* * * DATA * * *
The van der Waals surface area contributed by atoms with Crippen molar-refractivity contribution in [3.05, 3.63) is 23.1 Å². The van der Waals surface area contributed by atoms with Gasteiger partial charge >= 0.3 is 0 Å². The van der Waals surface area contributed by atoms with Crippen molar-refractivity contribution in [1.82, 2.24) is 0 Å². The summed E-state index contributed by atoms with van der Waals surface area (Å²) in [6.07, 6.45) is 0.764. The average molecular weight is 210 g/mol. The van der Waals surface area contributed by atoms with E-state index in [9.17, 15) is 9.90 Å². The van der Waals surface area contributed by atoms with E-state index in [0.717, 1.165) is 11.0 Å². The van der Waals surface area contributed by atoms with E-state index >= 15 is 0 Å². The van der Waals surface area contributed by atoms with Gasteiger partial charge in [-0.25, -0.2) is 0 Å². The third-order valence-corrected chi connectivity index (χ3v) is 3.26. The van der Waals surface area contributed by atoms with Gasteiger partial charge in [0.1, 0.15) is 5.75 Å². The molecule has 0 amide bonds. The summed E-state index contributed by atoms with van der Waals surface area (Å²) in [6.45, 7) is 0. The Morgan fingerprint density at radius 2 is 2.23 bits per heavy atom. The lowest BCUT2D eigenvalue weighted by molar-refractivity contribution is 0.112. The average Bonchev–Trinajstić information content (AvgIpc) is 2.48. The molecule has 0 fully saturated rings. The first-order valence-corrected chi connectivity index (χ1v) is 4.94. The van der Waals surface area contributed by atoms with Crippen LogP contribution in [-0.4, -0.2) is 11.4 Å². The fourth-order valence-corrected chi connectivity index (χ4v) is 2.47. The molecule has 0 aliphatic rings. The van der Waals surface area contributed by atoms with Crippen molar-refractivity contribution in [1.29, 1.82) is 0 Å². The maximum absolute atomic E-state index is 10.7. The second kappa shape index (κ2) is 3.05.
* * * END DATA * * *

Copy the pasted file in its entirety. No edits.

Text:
The van der Waals surface area contributed by atoms with Crippen molar-refractivity contribution in [3.05, 3.63) is 23.1 Å². The van der Waals surface area contributed by atoms with Gasteiger partial charge >= 0.3 is 0 Å². The van der Waals surface area contributed by atoms with Crippen molar-refractivity contribution in [1.82, 2.24) is 0 Å². The summed E-state index contributed by atoms with van der Waals surface area (Å²) in [6.07, 6.45) is 0.764. The average molecular weight is 210 g/mol. The van der Waals surface area contributed by atoms with E-state index in [9.17, 15) is 9.90 Å². The van der Waals surface area contributed by atoms with E-state index in [0.717, 1.165) is 11.0 Å². The van der Waals surface area contributed by atoms with E-state index >= 15 is 0 Å². The van der Waals surface area contributed by atoms with Gasteiger partial charge in [-0.25, -0.2) is 0 Å². The third-order valence-corrected chi connectivity index (χ3v) is 3.26. The van der Waals surface area contributed by atoms with Gasteiger partial charge in [0.1, 0.15) is 5.75 Å². The molecule has 0 amide bonds. The summed E-state index contributed by atoms with van der Waals surface area (Å²) in [6.45, 7) is 0. The Morgan fingerprint density at radius 2 is 2.23 bits per heavy atom. The lowest BCUT2D eigenvalue weighted by molar-refractivity contribution is 0.112. The average Bonchev–Trinajstić information content (AvgIpc) is 2.48. The molecule has 0 fully saturated rings. The first-order valence-corrected chi connectivity index (χ1v) is 4.94. The van der Waals surface area contributed by atoms with Crippen LogP contribution in [-0.4, -0.2) is 11.4 Å². The fourth-order valence-corrected chi connectivity index (χ4v) is 2.47. The molecule has 0 aliphatic rings. The van der Waals surface area contributed by atoms with Crippen molar-refractivity contribution in [1.29, 1.82) is 0 Å². The maximum absolute atomic E-state index is 10.7. The second kappa shape index (κ2) is 3.05.